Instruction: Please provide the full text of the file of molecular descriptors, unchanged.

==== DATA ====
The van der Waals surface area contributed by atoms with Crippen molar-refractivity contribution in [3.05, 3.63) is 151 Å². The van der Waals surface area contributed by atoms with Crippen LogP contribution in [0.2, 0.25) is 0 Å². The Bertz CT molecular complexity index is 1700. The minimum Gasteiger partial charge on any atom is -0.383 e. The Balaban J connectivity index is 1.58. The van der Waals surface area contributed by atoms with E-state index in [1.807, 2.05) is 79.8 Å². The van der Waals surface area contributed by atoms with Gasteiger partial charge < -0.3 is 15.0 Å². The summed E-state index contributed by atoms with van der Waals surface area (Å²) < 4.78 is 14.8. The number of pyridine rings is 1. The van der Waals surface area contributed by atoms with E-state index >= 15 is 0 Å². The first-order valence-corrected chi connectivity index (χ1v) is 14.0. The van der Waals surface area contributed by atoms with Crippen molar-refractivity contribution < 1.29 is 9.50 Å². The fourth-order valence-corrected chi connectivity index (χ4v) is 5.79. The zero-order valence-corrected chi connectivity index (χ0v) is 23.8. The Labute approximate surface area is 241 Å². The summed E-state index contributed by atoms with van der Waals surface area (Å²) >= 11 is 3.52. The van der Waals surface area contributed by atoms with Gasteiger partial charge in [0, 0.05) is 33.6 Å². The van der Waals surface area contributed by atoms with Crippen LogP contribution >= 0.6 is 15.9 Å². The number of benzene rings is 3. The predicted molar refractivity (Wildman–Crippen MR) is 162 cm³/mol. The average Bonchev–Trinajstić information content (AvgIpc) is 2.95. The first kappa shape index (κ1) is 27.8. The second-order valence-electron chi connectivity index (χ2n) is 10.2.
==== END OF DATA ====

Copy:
The van der Waals surface area contributed by atoms with Crippen molar-refractivity contribution in [3.05, 3.63) is 151 Å². The van der Waals surface area contributed by atoms with Crippen LogP contribution in [0.2, 0.25) is 0 Å². The Bertz CT molecular complexity index is 1700. The minimum Gasteiger partial charge on any atom is -0.383 e. The Balaban J connectivity index is 1.58. The van der Waals surface area contributed by atoms with E-state index in [1.807, 2.05) is 79.8 Å². The van der Waals surface area contributed by atoms with Gasteiger partial charge < -0.3 is 15.0 Å². The summed E-state index contributed by atoms with van der Waals surface area (Å²) < 4.78 is 14.8. The number of pyridine rings is 1. The van der Waals surface area contributed by atoms with E-state index >= 15 is 0 Å². The first-order valence-corrected chi connectivity index (χ1v) is 14.0. The van der Waals surface area contributed by atoms with Crippen molar-refractivity contribution < 1.29 is 9.50 Å². The fourth-order valence-corrected chi connectivity index (χ4v) is 5.79. The zero-order valence-corrected chi connectivity index (χ0v) is 23.8. The Labute approximate surface area is 241 Å². The summed E-state index contributed by atoms with van der Waals surface area (Å²) >= 11 is 3.52. The van der Waals surface area contributed by atoms with Gasteiger partial charge in [0, 0.05) is 33.6 Å². The van der Waals surface area contributed by atoms with Crippen LogP contribution >= 0.6 is 15.9 Å². The number of benzene rings is 3. The predicted molar refractivity (Wildman–Crippen MR) is 162 cm³/mol. The average Bonchev–Trinajstić information content (AvgIpc) is 2.95. The first kappa shape index (κ1) is 27.8. The second-order valence-electron chi connectivity index (χ2n) is 10.2.